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Journal of Children's Orthopaedics

, Volume 10, Issue 6, pp 517–519 | Cite as

Bone lengthening: bridging joints, soft tissue releases, physiotherapy

  • Franck Launay
  • Sébastien Pesenti
Open Access
Current Concept Review
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Abstract

When we lengthen a bone in a child, the parents and the family circle are often obsessed by the amount a lengthening obtained. However, for the surgeon, lengthen a bone is quite pretty easy, but dealing with the joints above and below the lengthening area can be very challenging. Indeed, during the lengthening process, muscles and tendons will be progressively stretched, leading to potential joint contracture or even dislocation. The objective of the surgeon will be to avoid this situation. The first mean at disposal is the physiotherapy in order to help the joints to be more supple and to maintain their range of motion. The second mean is the soft tissue release before the surgery, during the lengthening process, or after the hardware removal when the capacities of physiotherapy are overdone. As a last resort, it can be helpful to bridge the joint to protect it during the lengthening.

Keywords

Lengthening Physiotherapy Joint Contracture Bridging 

Nowadays, with the advent of modern external fixators such as hexapodal fixators, it is not really a big deal to lengthen a straight bone or to correct a bone deformity. In fact, the most difficult thing is to deal everything around the lengthening such as the growth plate above and below the lengthening zone, the joint above and below the lengthening zone, soft tissues contractures, pin care physiotherapy, family organization, and even school organization.

Concerning the joint above and below the lengthening zone, we have to know that lengthen a bone will lead to joint contracture such as hip flexion contracture, hip adduction contracture, knee flexion contracture, or equinus [1, 2]. In some extreme cases, a dislocation can occur. Thus, we have to think about soft tissues and joints even before applying the hardware on the patient.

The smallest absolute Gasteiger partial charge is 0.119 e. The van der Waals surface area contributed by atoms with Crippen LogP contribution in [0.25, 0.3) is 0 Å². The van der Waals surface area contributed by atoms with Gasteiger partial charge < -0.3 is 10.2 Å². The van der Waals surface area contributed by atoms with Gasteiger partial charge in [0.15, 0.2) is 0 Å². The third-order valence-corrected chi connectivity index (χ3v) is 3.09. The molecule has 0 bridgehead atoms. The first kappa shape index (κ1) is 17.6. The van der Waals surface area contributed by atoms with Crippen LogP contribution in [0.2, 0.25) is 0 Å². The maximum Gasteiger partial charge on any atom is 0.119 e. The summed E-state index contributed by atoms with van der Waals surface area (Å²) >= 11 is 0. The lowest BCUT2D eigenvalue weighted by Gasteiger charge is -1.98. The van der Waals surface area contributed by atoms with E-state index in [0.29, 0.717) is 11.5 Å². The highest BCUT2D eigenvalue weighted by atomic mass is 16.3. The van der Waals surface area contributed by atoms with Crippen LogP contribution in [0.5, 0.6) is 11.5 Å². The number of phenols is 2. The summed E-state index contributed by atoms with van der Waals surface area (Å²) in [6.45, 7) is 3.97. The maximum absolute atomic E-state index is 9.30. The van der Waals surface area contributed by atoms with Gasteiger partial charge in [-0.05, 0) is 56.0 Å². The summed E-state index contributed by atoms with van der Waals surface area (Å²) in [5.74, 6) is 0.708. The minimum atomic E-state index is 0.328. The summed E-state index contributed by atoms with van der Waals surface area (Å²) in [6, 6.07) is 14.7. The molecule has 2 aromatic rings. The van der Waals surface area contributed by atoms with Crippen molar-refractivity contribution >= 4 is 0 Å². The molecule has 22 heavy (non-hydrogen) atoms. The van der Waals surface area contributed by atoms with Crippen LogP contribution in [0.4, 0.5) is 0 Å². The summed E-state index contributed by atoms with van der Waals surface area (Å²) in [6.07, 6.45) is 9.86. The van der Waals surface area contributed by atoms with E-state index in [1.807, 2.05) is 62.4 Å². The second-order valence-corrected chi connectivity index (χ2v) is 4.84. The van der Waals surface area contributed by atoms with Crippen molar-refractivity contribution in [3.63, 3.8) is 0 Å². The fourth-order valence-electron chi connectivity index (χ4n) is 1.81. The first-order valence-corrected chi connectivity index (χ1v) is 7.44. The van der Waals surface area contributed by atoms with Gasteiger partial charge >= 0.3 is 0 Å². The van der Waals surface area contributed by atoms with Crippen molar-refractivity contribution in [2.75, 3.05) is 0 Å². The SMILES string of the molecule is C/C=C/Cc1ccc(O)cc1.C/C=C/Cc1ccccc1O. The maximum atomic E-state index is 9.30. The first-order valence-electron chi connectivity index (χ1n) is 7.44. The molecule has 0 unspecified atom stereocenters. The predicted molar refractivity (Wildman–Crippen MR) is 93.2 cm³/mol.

In the hip, it is possible to do adductor tenotomies in case of limited hip abduction. In some cases, shelf acetabuloplasty or proximal femur osteotomy can be required. However, by doing this way, we have to do two surgeries: the first one to lengthen the adductor tendons and the second one to lengthen the femur. If we prefer to do a one step surgery, it is crucial to add an intensive physiotherapy programme, because the progressive hip adduction contracture can easily lead to lateral dislocation of the hip. In order to avoid this complication, one can bridge the hip joint with the external fixator, but there is a neat way to avoid this procedure. Indeed, one can use a circular frame to do the femoral lengthening, and the solution is to use a proximal full ring in order to obtain a Milwaukee effect. This effect is based on the principle of spine auto-elongation with the Milwaukee brace in scoliosis treatment. Thus, if a beginning of a hip adduction contracture occurs during the lengthening phase, the patient will have a perineal discomfort, and he will have to put his hip in abduction to avoid any contact between the proximal ring and the perineal zone. So, when the patient complaints about that, one can slow the distraction rate and intensify the physiotherapy programme. This procedure can be enough if it is done early, avoiding the likely tenotomy.

Concerning the knee, it can be helpful to stabilize it if the knee has a multidirectional laxity before doing any femoral or tibial lengthening. But it is also important to check the potential stiffness of the harmstrings and of the rectus femoris with the assessment of the popliteal angle and with the Ely test. In case of stiffness, one have to release the rectus femoris from the anterior inferior iliac spine and/or one have to lengthen the harmstrings distally. Plus, one can recommend to release the fascia lata distally at the level of the proximal pole of the patella if one have to lengthen a congenital short femur in order to avoid any lateral patellar dislocation during the lengthening phase.

Concerning the ankle, it is recommended to lengthen the Achileus tendon to avoid any contracture in equinus during the lengthening phase. But, when this procedure is needed, it is preferable to do it in a separate surgical procedure before applying the hardware.